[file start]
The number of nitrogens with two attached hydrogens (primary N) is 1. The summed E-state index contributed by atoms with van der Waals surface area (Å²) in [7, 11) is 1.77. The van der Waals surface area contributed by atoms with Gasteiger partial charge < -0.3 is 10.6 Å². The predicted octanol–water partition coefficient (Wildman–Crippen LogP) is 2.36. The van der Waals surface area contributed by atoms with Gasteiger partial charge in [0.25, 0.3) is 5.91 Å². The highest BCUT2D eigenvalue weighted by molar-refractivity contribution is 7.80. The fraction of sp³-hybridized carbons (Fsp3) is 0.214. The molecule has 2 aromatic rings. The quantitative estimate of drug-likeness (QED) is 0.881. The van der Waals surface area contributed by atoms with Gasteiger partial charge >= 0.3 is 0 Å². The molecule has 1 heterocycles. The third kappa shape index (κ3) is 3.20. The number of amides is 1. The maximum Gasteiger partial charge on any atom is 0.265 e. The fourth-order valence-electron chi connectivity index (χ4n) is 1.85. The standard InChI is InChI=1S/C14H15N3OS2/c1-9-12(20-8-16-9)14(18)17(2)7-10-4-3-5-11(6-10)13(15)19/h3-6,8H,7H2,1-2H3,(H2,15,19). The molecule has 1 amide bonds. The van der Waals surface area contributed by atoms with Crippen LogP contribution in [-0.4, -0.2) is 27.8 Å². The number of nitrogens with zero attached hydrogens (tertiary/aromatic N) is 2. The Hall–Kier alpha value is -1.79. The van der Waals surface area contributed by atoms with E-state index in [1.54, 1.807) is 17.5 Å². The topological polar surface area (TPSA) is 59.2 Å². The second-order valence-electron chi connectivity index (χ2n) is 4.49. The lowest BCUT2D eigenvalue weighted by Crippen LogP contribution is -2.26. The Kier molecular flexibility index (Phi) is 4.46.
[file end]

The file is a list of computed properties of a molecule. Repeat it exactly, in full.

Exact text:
The number of nitrogens with two attached hydrogens (primary N) is 1. The summed E-state index contributed by atoms with van der Waals surface area (Å²) in [7, 11) is 1.77. The van der Waals surface area contributed by atoms with Gasteiger partial charge < -0.3 is 10.6 Å². The predicted octanol–water partition coefficient (Wildman–Crippen LogP) is 2.36. The van der Waals surface area contributed by atoms with Gasteiger partial charge in [0.25, 0.3) is 5.91 Å². The highest BCUT2D eigenvalue weighted by molar-refractivity contribution is 7.80. The fraction of sp³-hybridized carbons (Fsp3) is 0.214. The molecule has 2 aromatic rings. The quantitative estimate of drug-likeness (QED) is 0.881. The van der Waals surface area contributed by atoms with Gasteiger partial charge >= 0.3 is 0 Å². The molecule has 1 heterocycles. The third kappa shape index (κ3) is 3.20. The number of amides is 1. The maximum Gasteiger partial charge on any atom is 0.265 e. The fourth-order valence-electron chi connectivity index (χ4n) is 1.85. The standard InChI is InChI=1S/C14H15N3OS2/c1-9-12(20-8-16-9)14(18)17(2)7-10-4-3-5-11(6-10)13(15)19/h3-6,8H,7H2,1-2H3,(H2,15,19). The molecule has 1 amide bonds. The van der Waals surface area contributed by atoms with Crippen LogP contribution in [-0.4, -0.2) is 27.8 Å². The number of nitrogens with zero attached hydrogens (tertiary/aromatic N) is 2. The Hall–Kier alpha value is -1.79. The van der Waals surface area contributed by atoms with E-state index in [1.54, 1.807) is 17.5 Å². The topological polar surface area (TPSA) is 59.2 Å². The second-order valence-electron chi connectivity index (χ2n) is 4.49. The lowest BCUT2D eigenvalue weighted by Crippen LogP contribution is -2.26. The Kier molecular flexibility index (Phi) is 4.46.